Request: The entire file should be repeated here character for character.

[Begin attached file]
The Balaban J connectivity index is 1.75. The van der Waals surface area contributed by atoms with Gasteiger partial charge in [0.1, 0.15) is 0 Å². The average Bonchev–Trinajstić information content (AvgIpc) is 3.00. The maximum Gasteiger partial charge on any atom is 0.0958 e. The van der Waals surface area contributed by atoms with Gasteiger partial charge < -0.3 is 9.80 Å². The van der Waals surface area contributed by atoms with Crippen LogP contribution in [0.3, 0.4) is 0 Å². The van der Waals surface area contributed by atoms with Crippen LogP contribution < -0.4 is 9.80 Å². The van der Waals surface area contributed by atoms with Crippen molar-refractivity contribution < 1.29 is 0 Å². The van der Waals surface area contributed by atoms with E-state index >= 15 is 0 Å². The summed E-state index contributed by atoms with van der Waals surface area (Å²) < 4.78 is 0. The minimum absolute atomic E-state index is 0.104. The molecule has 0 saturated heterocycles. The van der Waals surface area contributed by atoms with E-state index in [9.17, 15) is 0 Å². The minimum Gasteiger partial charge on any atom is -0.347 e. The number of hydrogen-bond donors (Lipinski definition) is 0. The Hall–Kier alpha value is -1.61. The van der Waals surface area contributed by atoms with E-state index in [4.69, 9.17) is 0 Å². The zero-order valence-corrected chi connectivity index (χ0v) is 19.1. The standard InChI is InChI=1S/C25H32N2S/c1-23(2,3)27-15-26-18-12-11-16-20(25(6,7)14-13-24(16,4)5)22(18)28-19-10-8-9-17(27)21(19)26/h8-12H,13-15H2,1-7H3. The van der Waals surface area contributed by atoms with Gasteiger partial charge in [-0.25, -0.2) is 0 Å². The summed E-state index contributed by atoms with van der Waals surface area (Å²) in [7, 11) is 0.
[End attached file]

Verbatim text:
The Balaban J connectivity index is 1.75. The van der Waals surface area contributed by atoms with Gasteiger partial charge in [0.1, 0.15) is 0 Å². The average Bonchev–Trinajstić information content (AvgIpc) is 3.00. The maximum Gasteiger partial charge on any atom is 0.0958 e. The van der Waals surface area contributed by atoms with Gasteiger partial charge < -0.3 is 9.80 Å². The van der Waals surface area contributed by atoms with Crippen LogP contribution in [0.3, 0.4) is 0 Å². The van der Waals surface area contributed by atoms with Crippen LogP contribution < -0.4 is 9.80 Å². The van der Waals surface area contributed by atoms with Crippen molar-refractivity contribution < 1.29 is 0 Å². The van der Waals surface area contributed by atoms with E-state index >= 15 is 0 Å². The summed E-state index contributed by atoms with van der Waals surface area (Å²) < 4.78 is 0. The minimum absolute atomic E-state index is 0.104. The molecule has 0 saturated heterocycles. The van der Waals surface area contributed by atoms with E-state index in [9.17, 15) is 0 Å². The minimum Gasteiger partial charge on any atom is -0.347 e. The number of hydrogen-bond donors (Lipinski definition) is 0. The Hall–Kier alpha value is -1.61. The van der Waals surface area contributed by atoms with E-state index in [4.69, 9.17) is 0 Å². The zero-order valence-corrected chi connectivity index (χ0v) is 19.1. The standard InChI is InChI=1S/C25H32N2S/c1-23(2,3)27-15-26-18-12-11-16-20(25(6,7)14-13-24(16,4)5)22(18)28-19-10-8-9-17(27)21(19)26/h8-12H,13-15H2,1-7H3. The van der Waals surface area contributed by atoms with Gasteiger partial charge in [-0.25, -0.2) is 0 Å². The summed E-state index contributed by atoms with van der Waals surface area (Å²) in [7, 11) is 0.